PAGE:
There are lots of different kinds of jobs a scientist can have. Many work in labs where they get to do experiments AND throw ideas around. Working in a lab is a lot of fun—you learn things about the world that no one has known before (how cool is that?). Other important jobs that scientists can do include writing about science as a journalist, helping other scientists patent new technologies they invent as a patent agent or lawyer, or working on important scientific policy issues for the government or other organizations.

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Cool Image: Lighting up Brain Cells

Neurons activated with red or blue light.

Neurons activated with red or blue light using algae-derived opsins. Credit: Yasunobu Murata/McGovern Institute for Brain Research at MIT.

The nerve cells, or neurons, lit up in blue and red in this image of mouse brain tissue are expressing algae-derived, light-sensitive proteins called opsins. To control neurons with light, scientists engineer the cells to produce particular opsins, most of which respond to light in the blue-green range. Then they shine light on the cell to activate it. Now, a team of researchers led by Ed Boyden of the Massachusetts Institute of Technology and Gane Ka-Shu Wong of the University of Alberta has discovered an opsin that responds to red light preferentially, enabling them to manipulate two groups of neurons simultaneously with different colors of light and get a more comprehensive look at how those two sets of brain cells interact. Other opsins have shown potential for vision restoration in animal studies, and, because red light causes less damage to tissue than blue-green light, this new opsin might eventually be used for such treatments in humans.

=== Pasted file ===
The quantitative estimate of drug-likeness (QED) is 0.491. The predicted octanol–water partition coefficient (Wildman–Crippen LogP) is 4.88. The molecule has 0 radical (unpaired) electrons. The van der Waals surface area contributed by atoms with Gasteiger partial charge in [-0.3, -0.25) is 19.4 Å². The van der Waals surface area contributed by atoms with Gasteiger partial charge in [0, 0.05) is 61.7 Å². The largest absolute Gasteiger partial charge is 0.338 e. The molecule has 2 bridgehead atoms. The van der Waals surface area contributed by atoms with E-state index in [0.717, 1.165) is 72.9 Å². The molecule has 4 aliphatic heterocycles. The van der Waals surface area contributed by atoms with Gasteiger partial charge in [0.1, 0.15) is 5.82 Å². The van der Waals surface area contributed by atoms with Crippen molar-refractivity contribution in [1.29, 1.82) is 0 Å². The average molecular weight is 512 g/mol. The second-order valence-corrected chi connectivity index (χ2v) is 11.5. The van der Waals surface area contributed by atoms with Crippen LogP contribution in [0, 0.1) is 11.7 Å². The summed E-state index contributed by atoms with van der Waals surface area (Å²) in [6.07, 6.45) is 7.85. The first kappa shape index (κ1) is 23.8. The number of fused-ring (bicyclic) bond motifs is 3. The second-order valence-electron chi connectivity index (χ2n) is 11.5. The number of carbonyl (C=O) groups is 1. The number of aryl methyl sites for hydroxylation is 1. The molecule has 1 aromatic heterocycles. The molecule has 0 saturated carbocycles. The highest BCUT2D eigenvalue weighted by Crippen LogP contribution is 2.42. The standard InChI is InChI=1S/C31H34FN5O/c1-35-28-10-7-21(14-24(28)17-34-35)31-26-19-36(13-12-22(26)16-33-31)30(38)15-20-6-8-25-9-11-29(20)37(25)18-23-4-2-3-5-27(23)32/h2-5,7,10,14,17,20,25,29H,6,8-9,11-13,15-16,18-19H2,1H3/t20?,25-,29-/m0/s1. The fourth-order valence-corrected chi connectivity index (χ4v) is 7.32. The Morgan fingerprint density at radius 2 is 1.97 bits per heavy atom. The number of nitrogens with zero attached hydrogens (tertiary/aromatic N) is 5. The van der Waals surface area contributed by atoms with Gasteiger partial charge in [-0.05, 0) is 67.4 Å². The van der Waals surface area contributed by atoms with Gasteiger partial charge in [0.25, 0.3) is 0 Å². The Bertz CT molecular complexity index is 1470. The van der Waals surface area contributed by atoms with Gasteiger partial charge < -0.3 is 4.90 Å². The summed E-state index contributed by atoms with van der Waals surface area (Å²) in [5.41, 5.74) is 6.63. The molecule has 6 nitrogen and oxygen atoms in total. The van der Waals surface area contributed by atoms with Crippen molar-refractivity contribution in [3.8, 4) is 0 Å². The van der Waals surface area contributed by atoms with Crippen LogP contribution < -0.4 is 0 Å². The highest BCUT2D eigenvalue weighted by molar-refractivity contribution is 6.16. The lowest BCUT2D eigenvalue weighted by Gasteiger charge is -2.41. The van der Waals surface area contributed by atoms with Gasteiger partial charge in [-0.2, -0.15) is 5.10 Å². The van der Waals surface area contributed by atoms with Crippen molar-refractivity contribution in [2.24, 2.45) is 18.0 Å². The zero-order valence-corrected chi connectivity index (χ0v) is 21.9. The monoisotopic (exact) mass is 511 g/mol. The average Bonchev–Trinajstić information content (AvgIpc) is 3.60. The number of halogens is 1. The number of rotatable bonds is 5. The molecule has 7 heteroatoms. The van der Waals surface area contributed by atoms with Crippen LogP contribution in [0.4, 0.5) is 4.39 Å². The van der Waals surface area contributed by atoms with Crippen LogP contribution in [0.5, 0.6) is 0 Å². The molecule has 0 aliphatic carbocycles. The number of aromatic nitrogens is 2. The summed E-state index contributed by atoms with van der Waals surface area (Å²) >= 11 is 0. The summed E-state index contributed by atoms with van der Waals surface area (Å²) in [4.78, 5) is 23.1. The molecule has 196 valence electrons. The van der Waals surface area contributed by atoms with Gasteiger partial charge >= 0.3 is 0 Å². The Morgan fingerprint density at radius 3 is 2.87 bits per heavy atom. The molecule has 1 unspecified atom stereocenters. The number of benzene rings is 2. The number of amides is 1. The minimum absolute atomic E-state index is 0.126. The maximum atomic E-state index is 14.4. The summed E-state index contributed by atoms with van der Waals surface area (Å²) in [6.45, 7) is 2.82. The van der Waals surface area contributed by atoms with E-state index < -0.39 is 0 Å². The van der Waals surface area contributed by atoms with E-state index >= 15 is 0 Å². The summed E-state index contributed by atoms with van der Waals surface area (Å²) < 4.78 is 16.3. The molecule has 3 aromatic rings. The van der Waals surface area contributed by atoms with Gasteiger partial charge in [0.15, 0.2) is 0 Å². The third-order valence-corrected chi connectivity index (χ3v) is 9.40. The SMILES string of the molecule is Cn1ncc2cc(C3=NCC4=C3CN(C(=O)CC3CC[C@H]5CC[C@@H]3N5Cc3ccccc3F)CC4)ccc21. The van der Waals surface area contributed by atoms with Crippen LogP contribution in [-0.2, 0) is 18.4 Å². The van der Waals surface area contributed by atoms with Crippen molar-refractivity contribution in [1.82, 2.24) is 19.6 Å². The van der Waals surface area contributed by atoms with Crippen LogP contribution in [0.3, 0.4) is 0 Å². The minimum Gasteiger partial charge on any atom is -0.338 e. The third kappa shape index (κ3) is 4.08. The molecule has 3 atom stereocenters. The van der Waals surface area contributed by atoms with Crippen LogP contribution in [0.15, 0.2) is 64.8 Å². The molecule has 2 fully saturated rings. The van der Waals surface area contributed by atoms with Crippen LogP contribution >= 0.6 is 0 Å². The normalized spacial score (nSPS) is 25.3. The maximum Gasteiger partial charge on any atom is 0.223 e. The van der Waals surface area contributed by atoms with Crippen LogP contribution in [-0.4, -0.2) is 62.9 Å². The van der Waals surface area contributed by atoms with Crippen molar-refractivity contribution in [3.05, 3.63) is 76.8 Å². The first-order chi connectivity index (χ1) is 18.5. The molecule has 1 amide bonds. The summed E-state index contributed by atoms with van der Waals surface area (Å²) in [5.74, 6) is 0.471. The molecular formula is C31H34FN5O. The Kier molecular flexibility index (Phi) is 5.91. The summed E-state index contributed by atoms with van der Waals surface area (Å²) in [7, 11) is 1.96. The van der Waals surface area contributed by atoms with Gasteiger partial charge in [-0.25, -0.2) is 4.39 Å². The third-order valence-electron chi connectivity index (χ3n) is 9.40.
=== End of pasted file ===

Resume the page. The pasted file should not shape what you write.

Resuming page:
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Capitalizing on Cellular Conversations

Fat cells
Fat cells such as these listen for incoming signals like FGF21, which tells them to burn more fat. Credit: David Gregory and Debbie Marshall. All rights reserved by Wellcome Images.

Living things are chatty creatures. Even when they’re not making actual sounds, organisms constantly communicate using chemical signals that course through their systems. In multicellular organisms like people, brain cells might call, “I’m in trouble!” signaling others to help mount a protective response. Single-celled organisms like bacteria may broadcast, “We have to stick together to survive!” so they can coordinate certain activities that they can’t carry out solo. In addition to sending out signals, cells have to receive information. To help them do this, they use molecular “ears” called receptors on their surfaces. When a chemical messenger attaches to a receptor, it tells the cell what’s going on and causes a response.

Scientists are following the dialogue, learning how cell signals affect health and disease. They’re also starting to take part in the cellular conversations, inserting their own comments with the goal of developing therapies that set a diseased system right.

Continue reading this new Inside Life Science article

Learning More About Our Partners in Digestion

Bacteroides ovatus
Bacteroides ovatus. Credit: Eric Martens, University of Michigan Medical School.